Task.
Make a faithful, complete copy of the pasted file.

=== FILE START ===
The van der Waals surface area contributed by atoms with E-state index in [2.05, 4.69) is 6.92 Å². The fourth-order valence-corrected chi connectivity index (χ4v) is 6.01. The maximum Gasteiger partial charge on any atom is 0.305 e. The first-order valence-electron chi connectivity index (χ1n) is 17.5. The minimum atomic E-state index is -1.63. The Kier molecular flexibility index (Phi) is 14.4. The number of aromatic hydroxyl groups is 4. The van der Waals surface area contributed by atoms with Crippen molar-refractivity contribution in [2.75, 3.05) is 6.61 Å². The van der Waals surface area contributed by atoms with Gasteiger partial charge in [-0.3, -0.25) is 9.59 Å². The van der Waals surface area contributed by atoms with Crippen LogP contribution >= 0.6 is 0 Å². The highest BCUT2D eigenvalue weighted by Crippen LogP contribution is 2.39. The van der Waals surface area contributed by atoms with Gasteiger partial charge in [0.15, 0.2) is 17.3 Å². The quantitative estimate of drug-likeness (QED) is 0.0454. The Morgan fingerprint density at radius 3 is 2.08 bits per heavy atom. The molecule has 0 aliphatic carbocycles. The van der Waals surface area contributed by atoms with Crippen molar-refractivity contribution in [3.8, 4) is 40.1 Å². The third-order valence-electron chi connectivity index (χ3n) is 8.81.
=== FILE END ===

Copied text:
The van der Waals surface area contributed by atoms with E-state index in [2.05, 4.69) is 6.92 Å². The fourth-order valence-corrected chi connectivity index (χ4v) is 6.01. The maximum Gasteiger partial charge on any atom is 0.305 e. The first-order valence-electron chi connectivity index (χ1n) is 17.5. The minimum atomic E-state index is -1.63. The Kier molecular flexibility index (Phi) is 14.4. The number of aromatic hydroxyl groups is 4. The van der Waals surface area contributed by atoms with Crippen molar-refractivity contribution in [2.75, 3.05) is 6.61 Å². The van der Waals surface area contributed by atoms with Gasteiger partial charge in [-0.3, -0.25) is 9.59 Å². The van der Waals surface area contributed by atoms with Crippen LogP contribution >= 0.6 is 0 Å². The highest BCUT2D eigenvalue weighted by Crippen LogP contribution is 2.39. The van der Waals surface area contributed by atoms with Gasteiger partial charge in [0.15, 0.2) is 17.3 Å². The quantitative estimate of drug-likeness (QED) is 0.0454. The Morgan fingerprint density at radius 3 is 2.08 bits per heavy atom. The molecule has 0 aliphatic carbocycles. The van der Waals surface area contributed by atoms with Crippen molar-refractivity contribution in [3.8, 4) is 40.1 Å². The third-order valence-electron chi connectivity index (χ3n) is 8.81.